PORTLAND, Ore. (TheStreet) -- The Grammys are for people who absolutely hate music.

They have to be. What person who loves music would subject themselves to this annual punishment and flagellation? What individual with any degree of music knowledge would subject themselves to awards handed out by a body as culturally tone-deaf at the National Academy of Recording Arts and Sciences regularly proves it is?

For anyone associated with music who has no horse in this race -- and even for those who do -- the Grammy Awards is a tedious exercise of patience that almost routinely exceeds expectations for just how awful it can be. Disdain for it isn't built along lines of taste, preference, race, class, creed or heritage. For everyone who has to endure the recording industry's annual pat on the back, it's just a reminder of how out of touch it is with its listeners.

This is the same awards show that overlooked hip-hop until its 1996 installment, when it somehow picked Naughty By Nature's long forgotten Poverty's Paradise over 2Pac's Me Against The World, Goodie Mobb's Soul Food and outstanding solo efforts from the Wu Tang Clan's Gza, Raekwon and Ol' Dirty Bastard. It's the awards show that ignored new R&B from 1968 through 2012 and only picked up "traditional R&B" in 1999. It's the show that only gave Elvis three trophies in categories he competed in -- all three for gospel records. The King has some great company, as the Grateful Dead, Sex Pistols, Janis Joplin, the Beach Boys, Chuck Berry, Bon Jovi, Patsy Cline, Elvis Costello, Creedence Clearwater Revival, Cream, the Doors, Guns N' Roses, Led Zeppelin, Bob Marley, Curtis Mayfield, Queen, the Ramones and the Who never took home Grammys during their most fruitful years. NARAS voters didn't recognize Presley's rock accomplishments until it gave him a lifetime achievement award in 1971. That's well after his prime and just six years before he died.

Speaking of 1977, the Grammys decided to mark the year that punk and disco broke by naming Debby Boone's You Light Up My Life the song of the year during its 1978 installment. The Grammys don't discriminate when it comes to outright ignoring the listening public and handing its gleaming gramophones to whomever it chooses.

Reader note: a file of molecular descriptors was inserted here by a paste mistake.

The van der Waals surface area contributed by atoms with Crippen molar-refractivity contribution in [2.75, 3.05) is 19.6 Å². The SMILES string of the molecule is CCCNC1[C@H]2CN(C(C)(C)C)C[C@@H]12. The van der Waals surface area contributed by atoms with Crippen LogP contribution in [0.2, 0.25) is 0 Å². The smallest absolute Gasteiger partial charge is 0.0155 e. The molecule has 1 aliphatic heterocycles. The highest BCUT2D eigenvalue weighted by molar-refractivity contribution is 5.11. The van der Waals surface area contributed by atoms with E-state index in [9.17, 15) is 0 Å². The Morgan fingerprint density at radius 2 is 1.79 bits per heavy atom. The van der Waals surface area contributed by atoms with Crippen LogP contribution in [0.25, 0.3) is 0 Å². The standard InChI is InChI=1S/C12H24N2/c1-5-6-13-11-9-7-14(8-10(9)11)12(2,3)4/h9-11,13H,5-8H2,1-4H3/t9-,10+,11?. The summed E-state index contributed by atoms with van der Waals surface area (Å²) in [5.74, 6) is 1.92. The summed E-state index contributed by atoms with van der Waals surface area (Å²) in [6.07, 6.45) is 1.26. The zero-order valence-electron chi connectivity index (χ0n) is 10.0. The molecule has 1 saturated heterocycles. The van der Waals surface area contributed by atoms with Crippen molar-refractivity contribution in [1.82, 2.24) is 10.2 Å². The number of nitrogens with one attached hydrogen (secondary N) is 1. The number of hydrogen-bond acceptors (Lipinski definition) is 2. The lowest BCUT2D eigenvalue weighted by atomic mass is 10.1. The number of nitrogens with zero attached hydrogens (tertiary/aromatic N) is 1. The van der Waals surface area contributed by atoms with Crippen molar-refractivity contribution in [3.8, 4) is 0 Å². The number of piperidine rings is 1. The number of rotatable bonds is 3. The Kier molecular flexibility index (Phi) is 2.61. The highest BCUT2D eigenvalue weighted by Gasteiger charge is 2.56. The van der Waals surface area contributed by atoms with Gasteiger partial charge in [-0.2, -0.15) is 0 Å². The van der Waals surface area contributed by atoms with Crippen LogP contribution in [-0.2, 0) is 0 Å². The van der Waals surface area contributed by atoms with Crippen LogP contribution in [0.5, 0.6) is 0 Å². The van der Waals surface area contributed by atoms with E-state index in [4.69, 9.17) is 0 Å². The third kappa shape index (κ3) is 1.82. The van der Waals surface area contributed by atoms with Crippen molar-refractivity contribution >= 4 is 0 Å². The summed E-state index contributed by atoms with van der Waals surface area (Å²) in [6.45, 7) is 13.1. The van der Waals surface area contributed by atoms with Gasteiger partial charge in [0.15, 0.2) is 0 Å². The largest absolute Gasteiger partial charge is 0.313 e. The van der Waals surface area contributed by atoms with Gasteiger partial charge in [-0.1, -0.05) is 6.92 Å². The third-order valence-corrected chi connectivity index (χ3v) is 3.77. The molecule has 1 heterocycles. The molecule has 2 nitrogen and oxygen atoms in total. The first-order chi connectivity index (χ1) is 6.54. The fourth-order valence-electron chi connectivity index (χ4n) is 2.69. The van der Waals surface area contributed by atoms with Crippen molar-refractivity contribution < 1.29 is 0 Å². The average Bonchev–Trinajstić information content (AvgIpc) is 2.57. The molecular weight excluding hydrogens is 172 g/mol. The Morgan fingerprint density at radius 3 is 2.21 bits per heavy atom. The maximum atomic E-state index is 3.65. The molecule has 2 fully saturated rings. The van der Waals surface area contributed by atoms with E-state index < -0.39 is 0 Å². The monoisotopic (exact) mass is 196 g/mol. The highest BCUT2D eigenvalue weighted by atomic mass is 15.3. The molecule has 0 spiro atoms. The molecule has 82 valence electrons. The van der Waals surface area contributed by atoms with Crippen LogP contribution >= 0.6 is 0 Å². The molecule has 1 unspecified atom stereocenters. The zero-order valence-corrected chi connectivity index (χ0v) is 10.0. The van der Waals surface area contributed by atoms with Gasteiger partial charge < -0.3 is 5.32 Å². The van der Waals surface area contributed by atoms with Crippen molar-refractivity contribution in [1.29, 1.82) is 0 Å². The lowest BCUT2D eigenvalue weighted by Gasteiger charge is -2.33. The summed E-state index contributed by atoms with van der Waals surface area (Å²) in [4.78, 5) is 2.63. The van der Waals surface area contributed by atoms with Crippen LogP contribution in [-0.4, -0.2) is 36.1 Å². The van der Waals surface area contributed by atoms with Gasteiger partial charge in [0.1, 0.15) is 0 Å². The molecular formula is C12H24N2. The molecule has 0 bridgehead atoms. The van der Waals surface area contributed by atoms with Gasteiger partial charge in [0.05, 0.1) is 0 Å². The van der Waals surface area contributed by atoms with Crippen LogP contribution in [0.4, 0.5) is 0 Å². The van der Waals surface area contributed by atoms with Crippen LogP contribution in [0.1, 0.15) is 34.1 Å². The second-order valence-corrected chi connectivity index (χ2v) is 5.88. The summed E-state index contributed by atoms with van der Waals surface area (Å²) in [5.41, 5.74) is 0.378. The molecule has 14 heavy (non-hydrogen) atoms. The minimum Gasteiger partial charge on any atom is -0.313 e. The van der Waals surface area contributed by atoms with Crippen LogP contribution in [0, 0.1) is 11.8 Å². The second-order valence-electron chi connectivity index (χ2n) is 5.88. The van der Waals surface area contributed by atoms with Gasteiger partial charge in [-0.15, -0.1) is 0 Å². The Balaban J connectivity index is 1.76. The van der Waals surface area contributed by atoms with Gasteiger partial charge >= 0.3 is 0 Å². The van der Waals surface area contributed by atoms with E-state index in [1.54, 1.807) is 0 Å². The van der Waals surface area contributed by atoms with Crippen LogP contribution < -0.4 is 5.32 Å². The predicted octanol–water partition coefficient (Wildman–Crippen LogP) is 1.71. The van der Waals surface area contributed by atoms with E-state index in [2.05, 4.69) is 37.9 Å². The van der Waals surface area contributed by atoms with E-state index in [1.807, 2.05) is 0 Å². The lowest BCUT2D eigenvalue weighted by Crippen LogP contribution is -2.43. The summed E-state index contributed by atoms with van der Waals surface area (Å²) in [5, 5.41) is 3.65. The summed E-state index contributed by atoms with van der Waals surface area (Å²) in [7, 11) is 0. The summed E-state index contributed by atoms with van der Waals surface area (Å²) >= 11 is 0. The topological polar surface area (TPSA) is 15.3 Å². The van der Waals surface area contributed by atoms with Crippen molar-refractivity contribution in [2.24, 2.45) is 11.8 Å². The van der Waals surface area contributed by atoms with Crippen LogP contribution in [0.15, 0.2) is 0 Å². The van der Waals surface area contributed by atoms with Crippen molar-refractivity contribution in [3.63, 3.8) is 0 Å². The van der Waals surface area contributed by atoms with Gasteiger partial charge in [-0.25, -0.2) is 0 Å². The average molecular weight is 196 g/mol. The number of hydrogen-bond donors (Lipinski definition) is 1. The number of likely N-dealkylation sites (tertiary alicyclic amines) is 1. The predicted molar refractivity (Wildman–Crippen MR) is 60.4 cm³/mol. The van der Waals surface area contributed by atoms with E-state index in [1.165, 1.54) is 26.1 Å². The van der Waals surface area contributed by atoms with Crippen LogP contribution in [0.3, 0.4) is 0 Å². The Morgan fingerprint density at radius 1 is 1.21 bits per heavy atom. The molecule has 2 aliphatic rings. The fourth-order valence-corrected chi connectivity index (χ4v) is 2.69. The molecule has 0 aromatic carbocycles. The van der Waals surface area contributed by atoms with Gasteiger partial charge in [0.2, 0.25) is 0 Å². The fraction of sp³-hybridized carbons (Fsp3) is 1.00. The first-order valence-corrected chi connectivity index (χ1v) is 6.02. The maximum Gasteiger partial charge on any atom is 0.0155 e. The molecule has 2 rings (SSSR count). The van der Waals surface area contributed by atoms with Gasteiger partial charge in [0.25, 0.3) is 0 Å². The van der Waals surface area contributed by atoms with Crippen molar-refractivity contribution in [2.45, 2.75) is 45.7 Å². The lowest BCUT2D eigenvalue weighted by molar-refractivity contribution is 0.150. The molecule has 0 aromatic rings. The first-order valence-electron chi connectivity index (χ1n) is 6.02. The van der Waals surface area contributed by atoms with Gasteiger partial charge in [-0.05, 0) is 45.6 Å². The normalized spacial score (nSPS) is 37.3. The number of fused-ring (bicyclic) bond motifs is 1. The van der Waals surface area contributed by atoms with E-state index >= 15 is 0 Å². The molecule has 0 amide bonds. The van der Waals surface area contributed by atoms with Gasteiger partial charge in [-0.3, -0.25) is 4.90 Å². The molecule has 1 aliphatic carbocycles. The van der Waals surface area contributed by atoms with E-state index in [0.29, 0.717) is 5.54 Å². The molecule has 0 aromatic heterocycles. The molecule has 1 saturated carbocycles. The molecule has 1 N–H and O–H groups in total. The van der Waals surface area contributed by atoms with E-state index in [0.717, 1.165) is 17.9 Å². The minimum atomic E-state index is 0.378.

It was a lesson this writer learned at age 12. Heading into junior high school and having just discovered Pantera, Megadeth and Metallica, I was naturally curious about which album would win the first Grammy for hard rock/metal performance. Metallica's ...And Justice For All had been released a year earlier and the video for One featuring scenes from the film version of Dalton Trumbo's Johnny's Got His Gun were getting steady airplay on MTV at the time. It seemed like a lock to just about everyone.

Except NARAS voters, who naturally went with the least metal band on the ballot, Jethro Tull. My parents were big Jethro Tull fans and had, several times, repeated a story about how they went to a Tull show in New York and a tiny dot of light on the stage's screen transformed into a spinning ballerina that then "crashed through" the screen's invisible fourth wall just as Tull took the stage. They said it freaked them out, which I discovered soon afterward meant they were enjoying it in a state that's only legal in Washington and Colorado. They loved Ian Anderson's one-legged flute playing, they loved Aqualung and Thick As A Brick, but they never transitioned over to Motorhead's Ace Of Spades or Anthrax's Caught In A Mosh as a result of it.

Image placeholder title

Chances are it didn't sound like metal to Grammy voters, either. They're a delicate lot and don't like to be jolted unless absolutely necessary, even if they miss some cultural touchstones along the way. They gave Michael Jackson's Thriller a sweep in 1984 basically because the world and the album's sales wouldn't let them ignore it. They were able to shun Eminem's Marshall Mathers LP for Steely Dan in 2001 because their peers couldn't fault them for picking something far more sedate and less abrasive than their sensitive ears could handle. They made 2012 the Year of Adele because consensus was on their side, but passed on Kanye West's Graduation for Herbie Hancock in 2007 because, well, keeping Kanye West off the stage has become as much of a Grammy tradition as picking the Best New Artist that's either least new or has the absolute least staying power (think Starland Vocal Band or Milli Vanilli).